• In New Jersey, the state won $38 million in the third round of Race to the Top after the Legislature adopted teacher evaluation and tenure reform, a bill supported by NJEA. “However, the teacher evaluation requirement that was part of RTTT alienated the state’s teachers’ union, The New Jersey Education Association (NJEA), and resulted in strong NJEA opposition to the PARCC test.”
  • “In response to the state’s testing and evaluation plans, the NJEA launched a multi-million dollar ad campaign against the PARCC. The NJEA’s strategy was to use television, radio, billboard, print, and online advertisements, as well as social media, to raise awareness and concerns with parents and the public about the PARCC exams. Members of the NJEA were also active in the winter of 2014 and spring of 2015 in attending town hall events, rallies, and board meetings across the state and voicing their views.”
  • A PTA member in a high-poverty district explained, “All the negative press that the test was getting from the NJEA, which had that whole ad on TV, really impacted people. I was getting calls and text messages in response to the ads,” she said. 
  • State officials disclosed misleading statements made by NJEA and allied lobbyists. One ad featured a first-grader crying about taking a PARCC test. But first graders don’t take PARCC tests.
  • “The three groups advocating opting out that were mentioned most frequently in our interviews were Save Our Schools New Jersey, United Opt Out New Jersey, and Cares About Schools. Many participants identified Save Our Schools as the most involved in leading the opt-out charge.”
  • Researchers analyzed the use of social media in pro-PARCC and anti-PARCC campaigns. Anti-PARCC  lobbyists were far more prolific on Twitter and Facebook than pro-accountability groups. “There was also evidence of coordination amongst the groups who advocated opting out. NJEA, Save Our Schools New Jersey, and Opt Out New Jersey retweeted and mentioned each other’s tweets and communicated with similar actors during the five-month time period that we examined. Both opt-out advocacy groups had the NJEA among its users most retweeted, mentioned, and favorited, which suggested that the these groups were disseminating messages from the teachers’ union to their followers. For the NJEA, Save Our Schools New Jersey was among the top ten users it retweeted and mentioned, so the teachers’ union also appeared to have shared messages from the advocacy group. This finding aligns with statements made by several interviewees who represented special interest groups, that the union and advocacy groups were sharing messages on social media and working together to inform their followers."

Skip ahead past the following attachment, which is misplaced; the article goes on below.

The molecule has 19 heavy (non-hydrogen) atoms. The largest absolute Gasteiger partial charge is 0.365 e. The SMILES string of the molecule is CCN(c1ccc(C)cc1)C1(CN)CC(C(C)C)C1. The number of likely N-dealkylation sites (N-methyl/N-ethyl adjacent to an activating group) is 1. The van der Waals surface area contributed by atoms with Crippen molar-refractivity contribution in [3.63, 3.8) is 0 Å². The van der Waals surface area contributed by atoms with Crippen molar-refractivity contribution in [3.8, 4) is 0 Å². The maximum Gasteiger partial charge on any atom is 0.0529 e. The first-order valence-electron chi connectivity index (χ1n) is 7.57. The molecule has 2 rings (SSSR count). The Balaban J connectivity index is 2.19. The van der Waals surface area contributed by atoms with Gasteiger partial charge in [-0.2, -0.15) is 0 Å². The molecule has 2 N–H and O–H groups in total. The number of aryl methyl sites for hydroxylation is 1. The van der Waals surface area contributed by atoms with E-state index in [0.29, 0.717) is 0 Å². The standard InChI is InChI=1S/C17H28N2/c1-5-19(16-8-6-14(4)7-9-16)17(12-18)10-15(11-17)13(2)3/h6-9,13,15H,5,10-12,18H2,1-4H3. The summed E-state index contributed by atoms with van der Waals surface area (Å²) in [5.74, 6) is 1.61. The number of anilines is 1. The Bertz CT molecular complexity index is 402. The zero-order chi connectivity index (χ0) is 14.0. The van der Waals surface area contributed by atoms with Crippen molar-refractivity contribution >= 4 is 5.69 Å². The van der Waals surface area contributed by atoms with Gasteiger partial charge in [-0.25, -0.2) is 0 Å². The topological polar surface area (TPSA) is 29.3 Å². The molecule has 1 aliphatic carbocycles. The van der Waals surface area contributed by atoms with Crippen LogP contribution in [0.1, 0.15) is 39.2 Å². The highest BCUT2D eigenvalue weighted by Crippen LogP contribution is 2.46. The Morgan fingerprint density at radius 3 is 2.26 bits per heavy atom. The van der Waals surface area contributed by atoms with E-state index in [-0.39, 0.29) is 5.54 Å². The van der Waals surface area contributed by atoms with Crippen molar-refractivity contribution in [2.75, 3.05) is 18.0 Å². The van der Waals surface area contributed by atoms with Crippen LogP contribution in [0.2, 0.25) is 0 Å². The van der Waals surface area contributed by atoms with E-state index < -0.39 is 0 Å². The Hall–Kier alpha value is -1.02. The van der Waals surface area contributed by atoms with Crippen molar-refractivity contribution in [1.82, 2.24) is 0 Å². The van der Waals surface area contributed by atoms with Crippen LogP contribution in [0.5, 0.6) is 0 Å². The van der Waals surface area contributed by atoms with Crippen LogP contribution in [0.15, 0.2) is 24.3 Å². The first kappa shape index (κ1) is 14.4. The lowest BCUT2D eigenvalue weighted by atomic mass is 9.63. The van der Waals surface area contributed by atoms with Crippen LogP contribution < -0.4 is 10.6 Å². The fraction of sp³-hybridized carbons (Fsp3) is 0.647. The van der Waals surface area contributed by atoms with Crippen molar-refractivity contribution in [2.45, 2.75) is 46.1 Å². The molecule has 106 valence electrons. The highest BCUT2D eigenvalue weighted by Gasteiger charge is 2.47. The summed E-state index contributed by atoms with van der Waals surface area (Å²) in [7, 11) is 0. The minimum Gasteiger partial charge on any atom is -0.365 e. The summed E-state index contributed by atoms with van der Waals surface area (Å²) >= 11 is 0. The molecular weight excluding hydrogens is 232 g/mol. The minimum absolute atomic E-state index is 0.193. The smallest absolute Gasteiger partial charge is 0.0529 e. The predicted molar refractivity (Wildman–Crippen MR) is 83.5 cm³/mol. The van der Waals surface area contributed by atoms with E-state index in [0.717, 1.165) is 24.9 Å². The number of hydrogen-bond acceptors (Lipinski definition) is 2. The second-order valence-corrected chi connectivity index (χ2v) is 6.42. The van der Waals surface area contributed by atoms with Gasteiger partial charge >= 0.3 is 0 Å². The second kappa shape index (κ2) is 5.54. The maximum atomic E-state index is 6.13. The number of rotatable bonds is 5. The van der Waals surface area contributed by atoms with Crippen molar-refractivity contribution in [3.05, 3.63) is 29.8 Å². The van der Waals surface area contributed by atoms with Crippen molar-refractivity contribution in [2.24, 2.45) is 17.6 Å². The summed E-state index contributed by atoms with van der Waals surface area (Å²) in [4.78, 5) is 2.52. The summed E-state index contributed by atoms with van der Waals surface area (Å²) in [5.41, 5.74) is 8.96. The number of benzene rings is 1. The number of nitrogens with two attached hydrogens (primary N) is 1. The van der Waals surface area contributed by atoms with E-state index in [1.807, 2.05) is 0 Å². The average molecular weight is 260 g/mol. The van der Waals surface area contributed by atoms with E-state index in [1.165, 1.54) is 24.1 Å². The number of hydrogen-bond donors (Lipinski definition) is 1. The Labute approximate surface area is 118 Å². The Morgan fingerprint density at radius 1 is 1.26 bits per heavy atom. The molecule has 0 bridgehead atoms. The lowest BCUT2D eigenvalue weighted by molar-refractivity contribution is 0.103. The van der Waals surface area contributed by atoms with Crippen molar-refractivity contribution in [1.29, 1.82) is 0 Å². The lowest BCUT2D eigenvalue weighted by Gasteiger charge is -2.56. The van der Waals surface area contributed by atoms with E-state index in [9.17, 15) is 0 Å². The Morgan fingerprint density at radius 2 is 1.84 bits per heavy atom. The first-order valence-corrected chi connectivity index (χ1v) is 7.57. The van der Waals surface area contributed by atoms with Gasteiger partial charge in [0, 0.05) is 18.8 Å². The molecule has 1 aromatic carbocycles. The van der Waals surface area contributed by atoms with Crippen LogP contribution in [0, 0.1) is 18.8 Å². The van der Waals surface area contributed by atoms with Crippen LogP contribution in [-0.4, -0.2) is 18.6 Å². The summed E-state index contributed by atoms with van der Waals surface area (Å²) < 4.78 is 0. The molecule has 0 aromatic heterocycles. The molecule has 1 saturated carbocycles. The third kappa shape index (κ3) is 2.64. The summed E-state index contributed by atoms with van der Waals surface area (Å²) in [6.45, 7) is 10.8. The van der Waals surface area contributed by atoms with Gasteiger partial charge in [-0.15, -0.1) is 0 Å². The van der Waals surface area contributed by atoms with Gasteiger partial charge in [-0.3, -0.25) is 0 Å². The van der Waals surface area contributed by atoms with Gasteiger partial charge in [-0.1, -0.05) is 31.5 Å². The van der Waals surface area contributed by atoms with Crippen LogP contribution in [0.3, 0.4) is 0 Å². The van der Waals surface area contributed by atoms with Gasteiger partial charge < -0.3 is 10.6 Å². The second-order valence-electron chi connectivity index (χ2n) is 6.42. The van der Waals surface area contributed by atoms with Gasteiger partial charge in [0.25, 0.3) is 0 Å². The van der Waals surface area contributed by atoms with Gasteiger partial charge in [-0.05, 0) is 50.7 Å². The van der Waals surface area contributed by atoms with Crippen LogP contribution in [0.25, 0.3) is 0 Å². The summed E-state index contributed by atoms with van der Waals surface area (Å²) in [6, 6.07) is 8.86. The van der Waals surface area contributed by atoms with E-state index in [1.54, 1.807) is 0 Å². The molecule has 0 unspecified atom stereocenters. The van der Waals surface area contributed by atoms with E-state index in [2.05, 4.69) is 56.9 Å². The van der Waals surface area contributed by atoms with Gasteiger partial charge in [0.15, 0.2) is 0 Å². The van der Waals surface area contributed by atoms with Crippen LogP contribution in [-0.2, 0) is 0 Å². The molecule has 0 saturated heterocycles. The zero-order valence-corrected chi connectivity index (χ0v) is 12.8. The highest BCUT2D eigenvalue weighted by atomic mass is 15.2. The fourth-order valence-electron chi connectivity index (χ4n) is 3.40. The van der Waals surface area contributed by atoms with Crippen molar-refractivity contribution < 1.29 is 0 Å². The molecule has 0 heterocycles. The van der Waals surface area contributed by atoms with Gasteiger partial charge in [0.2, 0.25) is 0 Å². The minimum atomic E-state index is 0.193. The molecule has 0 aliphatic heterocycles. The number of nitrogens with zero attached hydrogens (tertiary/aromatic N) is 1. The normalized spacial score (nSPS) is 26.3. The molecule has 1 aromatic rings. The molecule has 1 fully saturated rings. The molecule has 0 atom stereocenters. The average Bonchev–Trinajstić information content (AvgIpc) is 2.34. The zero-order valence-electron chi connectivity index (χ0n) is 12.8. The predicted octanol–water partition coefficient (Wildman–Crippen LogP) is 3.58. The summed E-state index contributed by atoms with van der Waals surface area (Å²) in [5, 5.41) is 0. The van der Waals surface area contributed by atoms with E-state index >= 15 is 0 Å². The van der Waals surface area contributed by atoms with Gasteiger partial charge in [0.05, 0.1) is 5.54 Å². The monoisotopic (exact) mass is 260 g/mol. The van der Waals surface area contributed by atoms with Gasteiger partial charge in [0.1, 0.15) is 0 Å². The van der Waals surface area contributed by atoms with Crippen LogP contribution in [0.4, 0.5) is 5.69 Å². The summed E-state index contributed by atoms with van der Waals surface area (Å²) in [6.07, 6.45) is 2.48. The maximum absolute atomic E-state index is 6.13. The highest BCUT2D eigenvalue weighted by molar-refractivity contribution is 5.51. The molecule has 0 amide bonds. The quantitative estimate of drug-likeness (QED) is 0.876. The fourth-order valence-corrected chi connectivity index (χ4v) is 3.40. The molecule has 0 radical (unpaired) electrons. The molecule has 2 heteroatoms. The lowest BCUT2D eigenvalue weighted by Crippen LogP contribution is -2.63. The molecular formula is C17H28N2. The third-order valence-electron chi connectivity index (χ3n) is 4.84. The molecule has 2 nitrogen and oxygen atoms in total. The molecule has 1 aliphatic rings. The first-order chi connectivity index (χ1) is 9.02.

• Christie factor: “there was a political twist to the dynamic of state testing, as the state’s governor, Chris Christie, was running for president and sought to shore up his Republican candidacy by publicly opposing, and eventually dropping the CCSS, while maintaining state support for PARCC.”